Ishola, M. M., Brandberg, T. & Taherzadeh, M. J. (2014). Minimization of Bacterial Contamination with High Solid Loading during Ethanol Production from Lignocellulosic Materials. In: : . Paper presented at 16th European Congress on Biotechnology (ECB), 13-16 July 2014. Edinburgh Scotland (pp. 93). New Biotechnology
Open this publication in new window or tab >>Minimization of Bacterial Contamination with High Solid Loading during Ethanol Production from Lignocellulosic Materials
2014 (English)Conference paper, Published paper (Refereed)
Abstract [en]

Ethanol is the most important renewable fuel in the transportation sector. Its production from lignocellulosic materials, commonly referred to as second generation ethanol, is considered more attractive than production from starch and sugar crops. Bacterial contamination by lactic acid-producing bacteria is still a major problem during ethanol production processes. Bacteria compete with the yeast by consuming the sugars and the nutrients required by the yeast for efficient ethanol production. This often causes substantial economic losses at industrial fermentations. In this study, without any sterilization of the substrate, simultaneous saccharification and fermentation (SSF) was performed using cellulase Cellic® Ctec2 enzyme for hydrolysis and Baker’s yeast, Saccharomyces cerevisiae, was used as the fermenting organism with different loads of suspended solids - 8%, 10% and 12%. With8%and 10% SS, there was a significant contamination, which caused consumption of both hexoses pentose sugars in the fermentation medium, this resulted in lactic acid concentrations of 43 g/L and 36 g/L from 10% SS and 8% SS respectively. In contrast, only 2.9 g/L lactic acid was observed with 12% SS. An ethanol concentration of 47 g/L was produced from high solid loading of 12% SS while just 26 g/L and 23 g/L were produced from 10% and 8% SS respectively. Our results show that SSF with 12% SS has an increased concentration of inhibitors, particularly acetic acid which selectively inhibited the bacterial growth without affecting the metabolic activities of the yeast during the fermentation.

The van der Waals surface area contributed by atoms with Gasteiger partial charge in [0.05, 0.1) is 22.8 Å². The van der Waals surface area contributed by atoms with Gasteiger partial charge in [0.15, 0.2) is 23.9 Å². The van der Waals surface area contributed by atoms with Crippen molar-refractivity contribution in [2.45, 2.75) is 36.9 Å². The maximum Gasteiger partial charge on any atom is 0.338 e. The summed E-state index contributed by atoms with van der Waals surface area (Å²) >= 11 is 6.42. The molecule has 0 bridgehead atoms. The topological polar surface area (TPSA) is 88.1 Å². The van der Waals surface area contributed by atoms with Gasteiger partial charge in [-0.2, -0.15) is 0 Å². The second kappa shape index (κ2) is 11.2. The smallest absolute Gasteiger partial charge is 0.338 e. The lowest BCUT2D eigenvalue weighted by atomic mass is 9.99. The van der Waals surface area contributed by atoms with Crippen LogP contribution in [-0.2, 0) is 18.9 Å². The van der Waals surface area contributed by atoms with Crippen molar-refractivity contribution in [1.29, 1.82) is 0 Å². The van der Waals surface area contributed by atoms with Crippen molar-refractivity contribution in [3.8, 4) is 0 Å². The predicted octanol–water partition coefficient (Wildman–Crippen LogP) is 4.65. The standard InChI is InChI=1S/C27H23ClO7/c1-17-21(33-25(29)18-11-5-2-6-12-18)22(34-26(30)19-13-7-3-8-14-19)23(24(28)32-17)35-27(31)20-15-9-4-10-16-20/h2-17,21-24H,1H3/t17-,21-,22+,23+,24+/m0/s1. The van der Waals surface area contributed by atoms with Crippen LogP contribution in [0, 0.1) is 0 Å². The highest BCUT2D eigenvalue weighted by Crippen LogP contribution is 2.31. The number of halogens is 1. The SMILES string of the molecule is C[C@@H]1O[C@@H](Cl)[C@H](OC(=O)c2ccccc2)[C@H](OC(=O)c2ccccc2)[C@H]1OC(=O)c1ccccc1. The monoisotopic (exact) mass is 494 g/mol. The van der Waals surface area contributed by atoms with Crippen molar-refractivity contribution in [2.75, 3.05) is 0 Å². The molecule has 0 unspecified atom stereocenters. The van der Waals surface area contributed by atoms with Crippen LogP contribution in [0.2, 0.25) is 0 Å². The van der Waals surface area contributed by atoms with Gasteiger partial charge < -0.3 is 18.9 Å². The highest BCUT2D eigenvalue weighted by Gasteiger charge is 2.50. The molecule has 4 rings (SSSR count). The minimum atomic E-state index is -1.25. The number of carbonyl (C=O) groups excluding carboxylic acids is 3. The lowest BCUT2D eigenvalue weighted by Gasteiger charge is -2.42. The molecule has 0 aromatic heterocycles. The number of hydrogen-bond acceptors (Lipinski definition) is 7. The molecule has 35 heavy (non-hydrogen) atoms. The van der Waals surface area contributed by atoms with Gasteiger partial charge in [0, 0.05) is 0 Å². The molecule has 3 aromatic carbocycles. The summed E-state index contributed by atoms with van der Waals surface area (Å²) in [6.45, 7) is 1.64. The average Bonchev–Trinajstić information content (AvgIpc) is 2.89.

Place, publisher, year, edition, pages
New Biotechnology, 2014
Keywords
Bacterial contamination, Lignocellulosic ethanol, Saccharomyces cerevisiae, lactic acid, Resursåtervinning
National Category
Chemical Process Engineering
Research subject
Resource Recovery
Identifiers
urn:nbn:se:hb:diva-7205 (URN)10.1016/j.nbt.2014.05.1828 (DOI)2320/13992 (Local ID)2320/13992 (Archive number)2320/13992 (OAI)